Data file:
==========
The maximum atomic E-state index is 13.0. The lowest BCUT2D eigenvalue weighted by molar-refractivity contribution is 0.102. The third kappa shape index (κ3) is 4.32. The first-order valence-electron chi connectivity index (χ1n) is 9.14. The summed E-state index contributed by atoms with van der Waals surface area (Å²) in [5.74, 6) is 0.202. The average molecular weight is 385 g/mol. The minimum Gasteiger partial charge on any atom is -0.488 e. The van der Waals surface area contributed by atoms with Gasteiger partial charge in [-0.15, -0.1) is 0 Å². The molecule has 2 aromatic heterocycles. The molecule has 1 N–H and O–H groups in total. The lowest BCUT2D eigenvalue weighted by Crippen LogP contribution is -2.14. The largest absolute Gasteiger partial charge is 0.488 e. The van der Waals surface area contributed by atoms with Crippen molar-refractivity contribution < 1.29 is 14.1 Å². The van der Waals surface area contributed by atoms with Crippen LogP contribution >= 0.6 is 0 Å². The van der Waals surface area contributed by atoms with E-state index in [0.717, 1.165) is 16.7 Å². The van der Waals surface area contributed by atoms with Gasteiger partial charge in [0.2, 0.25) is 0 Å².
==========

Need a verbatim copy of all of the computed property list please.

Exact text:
The maximum atomic E-state index is 13.0. The lowest BCUT2D eigenvalue weighted by molar-refractivity contribution is 0.102. The third kappa shape index (κ3) is 4.32. The first-order valence-electron chi connectivity index (χ1n) is 9.14. The summed E-state index contributed by atoms with van der Waals surface area (Å²) in [5.74, 6) is 0.202. The average molecular weight is 385 g/mol. The minimum Gasteiger partial charge on any atom is -0.488 e. The van der Waals surface area contributed by atoms with Gasteiger partial charge in [-0.15, -0.1) is 0 Å². The molecule has 2 aromatic heterocycles. The molecule has 1 N–H and O–H groups in total. The lowest BCUT2D eigenvalue weighted by Crippen LogP contribution is -2.14. The largest absolute Gasteiger partial charge is 0.488 e. The van der Waals surface area contributed by atoms with Crippen molar-refractivity contribution < 1.29 is 14.1 Å². The van der Waals surface area contributed by atoms with Crippen LogP contribution >= 0.6 is 0 Å². The van der Waals surface area contributed by atoms with E-state index in [0.717, 1.165) is 16.7 Å². The van der Waals surface area contributed by atoms with Gasteiger partial charge in [0.2, 0.25) is 0 Å².